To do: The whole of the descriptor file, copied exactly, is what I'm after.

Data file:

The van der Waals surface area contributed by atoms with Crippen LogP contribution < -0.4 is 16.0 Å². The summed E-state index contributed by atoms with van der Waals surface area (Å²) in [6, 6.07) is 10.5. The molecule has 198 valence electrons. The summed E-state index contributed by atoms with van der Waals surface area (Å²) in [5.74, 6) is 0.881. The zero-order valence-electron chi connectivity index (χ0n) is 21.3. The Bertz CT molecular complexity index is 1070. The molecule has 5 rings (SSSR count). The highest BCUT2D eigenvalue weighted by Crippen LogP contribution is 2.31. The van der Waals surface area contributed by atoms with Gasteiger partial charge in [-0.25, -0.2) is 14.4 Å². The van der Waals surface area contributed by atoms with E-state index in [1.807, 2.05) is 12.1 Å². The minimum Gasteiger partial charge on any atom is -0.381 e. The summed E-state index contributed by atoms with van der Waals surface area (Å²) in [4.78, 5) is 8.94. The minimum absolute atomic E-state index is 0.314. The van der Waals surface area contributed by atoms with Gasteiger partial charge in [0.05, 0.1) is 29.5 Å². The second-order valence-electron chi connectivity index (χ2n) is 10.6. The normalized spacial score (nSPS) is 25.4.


The van der Waals surface area contributed by atoms with Crippen LogP contribution < -0.4 is 16.0 Å². The summed E-state index contributed by atoms with van der Waals surface area (Å²) in [6, 6.07) is 10.5. The molecule has 198 valence electrons. The summed E-state index contributed by atoms with van der Waals surface area (Å²) in [5.74, 6) is 0.881. The zero-order valence-electron chi connectivity index (χ0n) is 21.3. The Bertz CT molecular complexity index is 1070. The molecule has 5 rings (SSSR count). The highest BCUT2D eigenvalue weighted by Crippen LogP contribution is 2.31. The van der Waals surface area contributed by atoms with Gasteiger partial charge in [-0.25, -0.2) is 14.4 Å². The van der Waals surface area contributed by atoms with E-state index in [1.807, 2.05) is 12.1 Å². The minimum Gasteiger partial charge on any atom is -0.381 e. The summed E-state index contributed by atoms with van der Waals surface area (Å²) in [4.78, 5) is 8.94. The minimum absolute atomic E-state index is 0.314. The van der Waals surface area contributed by atoms with Gasteiger partial charge in [0.05, 0.1) is 29.5 Å². The second-order valence-electron chi connectivity index (χ2n) is 10.6. The normalized spacial score (nSPS) is 25.4.